French say bank, not trader, to blame in trading scandal
Poll showed only 13 percent of the French feel rogue trader Jerome Kerviel is to blame for multi-billion-euro losses at Societe Generale while half say bank management is at fault.
PARIS, February 1, 2008 - A poll released Friday showed only 13 percent of
the French feel rogue trader Jerome Kerviel is to blame for multi-billion-euro
losses at Societe Generale while half say bank management is at fault.
Asked who bears the greatest responsibility for the scandal, 50 percent
pointed the finger at Societe Generale's management and 27 percent faulted the
financial markets regulator AMF.
Kerviel was seen as the culprit by 13 percent, slightly more than the 10
percent of respondents who said they did not know, according to the poll by
the OpinionWay firm for Le Figaro newspaper and LCI television.
Some 50 percent of respondents said Societe Generale chairman Daniel Bouton
should resign compared to 30 percent who felt he should keep his job.
Kerviel, 31, is the only person to have been charged in the scandal over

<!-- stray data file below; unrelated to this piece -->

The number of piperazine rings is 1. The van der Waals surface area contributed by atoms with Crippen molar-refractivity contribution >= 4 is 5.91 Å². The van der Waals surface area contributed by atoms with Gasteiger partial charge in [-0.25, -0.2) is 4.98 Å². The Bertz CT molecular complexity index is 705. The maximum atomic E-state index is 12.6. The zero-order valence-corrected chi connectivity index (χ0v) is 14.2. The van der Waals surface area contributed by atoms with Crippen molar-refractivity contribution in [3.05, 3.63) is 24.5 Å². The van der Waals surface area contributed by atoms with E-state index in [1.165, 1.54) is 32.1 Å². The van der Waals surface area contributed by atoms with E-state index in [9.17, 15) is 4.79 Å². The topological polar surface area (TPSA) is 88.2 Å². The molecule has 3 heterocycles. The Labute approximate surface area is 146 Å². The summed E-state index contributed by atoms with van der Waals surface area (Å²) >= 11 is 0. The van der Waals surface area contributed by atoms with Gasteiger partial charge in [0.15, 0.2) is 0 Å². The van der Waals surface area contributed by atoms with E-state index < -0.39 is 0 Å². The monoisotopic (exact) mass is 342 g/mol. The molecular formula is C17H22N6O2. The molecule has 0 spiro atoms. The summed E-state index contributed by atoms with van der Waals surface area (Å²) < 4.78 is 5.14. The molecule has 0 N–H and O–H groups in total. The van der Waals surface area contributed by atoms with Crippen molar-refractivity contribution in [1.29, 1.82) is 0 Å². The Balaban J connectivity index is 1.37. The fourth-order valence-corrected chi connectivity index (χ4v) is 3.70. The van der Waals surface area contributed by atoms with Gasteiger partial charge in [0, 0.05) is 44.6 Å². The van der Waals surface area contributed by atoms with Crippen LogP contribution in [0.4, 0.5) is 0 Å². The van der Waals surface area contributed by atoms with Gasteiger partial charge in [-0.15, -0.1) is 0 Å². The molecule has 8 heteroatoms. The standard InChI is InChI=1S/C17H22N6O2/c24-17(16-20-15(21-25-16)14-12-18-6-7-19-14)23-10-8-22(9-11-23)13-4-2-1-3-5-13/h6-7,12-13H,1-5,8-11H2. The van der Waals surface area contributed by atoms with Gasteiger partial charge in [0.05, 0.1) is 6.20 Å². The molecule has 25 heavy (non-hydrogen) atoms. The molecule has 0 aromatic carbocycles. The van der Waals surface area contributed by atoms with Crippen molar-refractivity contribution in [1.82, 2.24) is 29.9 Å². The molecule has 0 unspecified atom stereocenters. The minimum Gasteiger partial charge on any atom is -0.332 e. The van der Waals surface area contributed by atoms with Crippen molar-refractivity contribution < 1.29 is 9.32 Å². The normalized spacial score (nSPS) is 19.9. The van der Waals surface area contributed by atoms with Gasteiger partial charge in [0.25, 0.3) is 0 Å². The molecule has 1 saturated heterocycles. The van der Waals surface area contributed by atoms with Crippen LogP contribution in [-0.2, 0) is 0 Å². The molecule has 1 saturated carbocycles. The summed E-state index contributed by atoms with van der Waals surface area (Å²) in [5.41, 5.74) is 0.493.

the loss of 4.8 billion euros (7.1 billion dollars) at Societe Generale,
France's third biggest bank by market capitalisation.
He is accused of falsifying documents and unauthorised computer access but
has been released under judicial supervision.
The junior trader has told investigators during questioning that his bosses
must have been aware of his dealings because of the profits he was generating.
Societe Generale said the trader had held positions worth about 50 billion
euros when he was caught -- a figure well in excess of the bank's market value
of 35.9 billion euros.
First employed in the middle and back offices as part of the support staff,
Kerviel had moved up to the front office in 2005. There, he was trading
futures on European share indices, effectively betting on the future direction
of the stock market.